Roundtable: How does the Central Shake Out?

Ready to talk Tigers? Want to hear the opinion of the TigsTown staff on some of the hot button topics of the offseason? Welcome to the TigsTown Roundtable! This week's question: Who will come out on top in the AL Central, and how will the rest of the division fall?

Paul Wezner, Senior Editor
1. Chicago White Sox
2. Cleveland Indians
3. Minnesota Twins
4. Detroit Tigers
5. Kansas City Royals

At this point in time, I just can't see anyone overtaking the Chicago White Sox. The only team that can match up with them offensively is the Cleveland Indians, but the Indians it can be argued don't have a single starter that would be a member of the White Sox rotation. Minnesota on the other hand has the rotation that can match up, but has serious questions about whether their offense can keep them in the game. For them to make a push, they'll have to rely heavily on new acquisitions Luis Castillo and Tony Batista, and hope Justin Morneau and Joe Mauer turn the corner, otherwise their vaunted pitching staff will go it largely without help. The Tigers potentially have components on both sides to make a push, but they'll need every component to fall into place, including the emergence of at least two of the rotation members, as well as big rebound seasons from veterans Pudge Rodriguez, Carlos Guillen and Magglio Ordonez. The Royals young pitchers haven't developed like they anticipated, and will now rely on below average but reliable veterans to carry their offense.

Mark Anderson, Minor League Editor
1. Chicago White Sox
2. Minnesota Twins
3. Cleveland Indians
4. Detroit Tigers
5. Kansas City Royals

I think it's pretty clear that the Sox are the class of the division with an improved offense and and even deeper starting rotation. With the additions of White, Castillo, Batista, the possible return of Kubel, and a resurgence from Justin Morneau, I think the Twins are poised to give the Sox a run at the top before fading late in the year after relying on an aging Brad Radke and youngsters like Francisco Liriano and Scott Baker in the rotation. The Indians did well to acquire Andy Marte, but the loss of Crisp and Millwood will hurt this year. They'll be very competitive, just not quite there this year either. The Tigers, if healthy, are certainly in a position to battle with the Indians for third place, but I can't see them going much higher than that. Too many other things that are far out of their control would have to happen to see them approach the top two slots in the division. Lastly, those pesky Royals could sneak up and surprise some people, coming much closer to fourth place than many would like to believe. They've added some league-average veterans to fill some gaps until guys like Billy Butler and Alex Gordon are ready to go, but the pitching still lags behind. They'll be pesky, but not much more.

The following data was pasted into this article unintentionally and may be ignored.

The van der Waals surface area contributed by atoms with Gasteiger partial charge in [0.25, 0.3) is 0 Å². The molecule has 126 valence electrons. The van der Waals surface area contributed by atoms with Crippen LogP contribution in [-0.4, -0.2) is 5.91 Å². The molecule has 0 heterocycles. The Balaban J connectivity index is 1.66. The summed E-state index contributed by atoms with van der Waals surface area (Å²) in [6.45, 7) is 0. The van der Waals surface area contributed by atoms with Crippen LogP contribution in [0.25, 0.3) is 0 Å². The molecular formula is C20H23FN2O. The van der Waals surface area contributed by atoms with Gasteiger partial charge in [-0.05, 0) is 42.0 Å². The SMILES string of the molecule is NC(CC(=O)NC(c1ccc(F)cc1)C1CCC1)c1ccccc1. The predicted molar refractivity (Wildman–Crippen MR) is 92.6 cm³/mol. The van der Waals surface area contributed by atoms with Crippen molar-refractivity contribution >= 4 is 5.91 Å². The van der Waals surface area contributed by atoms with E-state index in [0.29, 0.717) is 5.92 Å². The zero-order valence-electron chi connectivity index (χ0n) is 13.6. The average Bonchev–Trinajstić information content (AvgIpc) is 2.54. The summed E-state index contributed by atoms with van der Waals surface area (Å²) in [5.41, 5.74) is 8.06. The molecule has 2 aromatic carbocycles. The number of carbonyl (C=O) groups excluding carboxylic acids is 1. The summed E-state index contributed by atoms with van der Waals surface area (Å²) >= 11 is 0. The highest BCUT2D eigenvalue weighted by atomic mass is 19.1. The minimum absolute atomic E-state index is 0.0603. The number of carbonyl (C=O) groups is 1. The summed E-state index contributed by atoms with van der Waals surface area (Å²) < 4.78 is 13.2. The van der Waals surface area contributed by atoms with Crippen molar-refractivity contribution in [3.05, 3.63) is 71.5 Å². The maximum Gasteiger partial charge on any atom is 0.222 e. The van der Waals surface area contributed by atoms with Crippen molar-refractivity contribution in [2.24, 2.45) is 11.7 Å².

Jason Avery, Amateur Baseball Editor
1. Chicago White Sox
2. Minnesota Twins
3. Cleveland Indians
4. Detroit Tigers
5. Kansas City Royals

The White Sox have the deepest pitching staff and have the fewest question marks there, although it remains to be seen if Bobby Jenks was just a flash in the pan last year, or is he truly has matured and becomes a dominant closer. If JimThome bounces back, he and Paul Konerko give them two sluggers in the middle of the order. The Twins could have the best rotation should Francisco Liriano and Scott Baker come through and their bullpen is solid, but the youngsters must step for the Twins to contend. Justin Morneau must also bounce back to key the offense. The Indians will take a step back and could be overtaken by Detroit. Paul Byrd and Jason Johnson will eat innings, but will they be quality innings? Can Bob Wickman continue to perform well as the closer and stay healthy? This club should do well with the bats, but their pitching will have to be very good for them to stay close. The Tigers added Kenny Rogers and Todd Jones, but will that make a big difference? The Tigers first and foremost need Carlos Guillen and Magglio Ordonez to stay healthy. Their presence should help the veterans in the lineup around them and if the Tigers get good contributions from Chris Shelton and Curtis Granderson, they will score runs. However, the central question is whether this pitching staff can emerge and step forward. Jeremy Bonderman has a lot of promise, but hasn't had successful results as of yet. That needs to change. With Rogers, the Tigers have a veteran presence, but he struggled mightily in the second half and the Tigers will need him to deliver. The potential for this team is all over. They could either finish above .500 and stay in the race, or lose over 90 games again. The Royals added veterans Reggie Sanders, Mark Redman, and Mark Grudzielanek, but this team doesn't have the hitting or pitching to make much of a dent in a tough division. David DeJesus is a very good young player to keep an eye on, especially if the Royals continue their trend of dumping players once they get close to being too expensive for them to keep.

Have your own opinion on the issue? Ready to talk about it? State your opinion on the Detroit Tigers Open Message Board and go head to head with the experts!


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